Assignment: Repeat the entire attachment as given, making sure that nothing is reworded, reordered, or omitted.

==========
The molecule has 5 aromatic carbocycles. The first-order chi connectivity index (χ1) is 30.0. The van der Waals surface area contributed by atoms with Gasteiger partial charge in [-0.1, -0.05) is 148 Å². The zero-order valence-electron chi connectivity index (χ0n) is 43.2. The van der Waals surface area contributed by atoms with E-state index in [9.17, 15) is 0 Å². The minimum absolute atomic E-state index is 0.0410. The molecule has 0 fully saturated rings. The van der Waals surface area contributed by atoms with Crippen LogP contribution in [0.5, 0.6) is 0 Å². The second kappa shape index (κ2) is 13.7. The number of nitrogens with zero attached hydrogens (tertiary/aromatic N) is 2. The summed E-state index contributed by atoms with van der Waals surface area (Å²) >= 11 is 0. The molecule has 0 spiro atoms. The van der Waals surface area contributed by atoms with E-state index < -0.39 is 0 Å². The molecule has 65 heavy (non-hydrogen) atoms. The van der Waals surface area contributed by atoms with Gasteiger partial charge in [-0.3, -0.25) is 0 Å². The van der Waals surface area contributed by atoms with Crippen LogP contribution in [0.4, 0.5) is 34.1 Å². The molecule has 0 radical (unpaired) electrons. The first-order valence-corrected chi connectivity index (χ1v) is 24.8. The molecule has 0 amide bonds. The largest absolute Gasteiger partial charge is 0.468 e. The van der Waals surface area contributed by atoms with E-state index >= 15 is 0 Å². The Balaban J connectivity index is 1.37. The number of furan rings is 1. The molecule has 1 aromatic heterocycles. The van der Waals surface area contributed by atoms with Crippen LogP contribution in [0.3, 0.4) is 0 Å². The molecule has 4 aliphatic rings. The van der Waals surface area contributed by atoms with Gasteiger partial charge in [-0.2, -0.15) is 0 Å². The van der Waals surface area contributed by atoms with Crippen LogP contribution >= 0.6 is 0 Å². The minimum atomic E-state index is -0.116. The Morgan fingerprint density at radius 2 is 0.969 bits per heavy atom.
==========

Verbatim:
The molecule has 5 aromatic carbocycles. The first-order chi connectivity index (χ1) is 30.0. The van der Waals surface area contributed by atoms with Gasteiger partial charge in [-0.1, -0.05) is 148 Å². The zero-order valence-electron chi connectivity index (χ0n) is 43.2. The van der Waals surface area contributed by atoms with E-state index in [9.17, 15) is 0 Å². The minimum absolute atomic E-state index is 0.0410. The molecule has 0 fully saturated rings. The van der Waals surface area contributed by atoms with Crippen LogP contribution in [0.5, 0.6) is 0 Å². The second kappa shape index (κ2) is 13.7. The number of nitrogens with zero attached hydrogens (tertiary/aromatic N) is 2. The summed E-state index contributed by atoms with van der Waals surface area (Å²) >= 11 is 0. The molecule has 0 spiro atoms. The van der Waals surface area contributed by atoms with E-state index < -0.39 is 0 Å². The molecule has 65 heavy (non-hydrogen) atoms. The van der Waals surface area contributed by atoms with Gasteiger partial charge in [-0.3, -0.25) is 0 Å². The van der Waals surface area contributed by atoms with Crippen LogP contribution in [0.4, 0.5) is 34.1 Å². The molecule has 0 radical (unpaired) electrons. The first-order valence-corrected chi connectivity index (χ1v) is 24.8. The molecule has 0 amide bonds. The largest absolute Gasteiger partial charge is 0.468 e. The van der Waals surface area contributed by atoms with E-state index >= 15 is 0 Å². The Balaban J connectivity index is 1.37. The number of furan rings is 1. The molecule has 1 aromatic heterocycles. The van der Waals surface area contributed by atoms with Crippen LogP contribution in [0.3, 0.4) is 0 Å². The molecule has 4 aliphatic rings. The van der Waals surface area contributed by atoms with Gasteiger partial charge in [-0.2, -0.15) is 0 Å². The van der Waals surface area contributed by atoms with Crippen LogP contribution >= 0.6 is 0 Å². The minimum atomic E-state index is -0.116. The Morgan fingerprint density at radius 2 is 0.969 bits per heavy atom.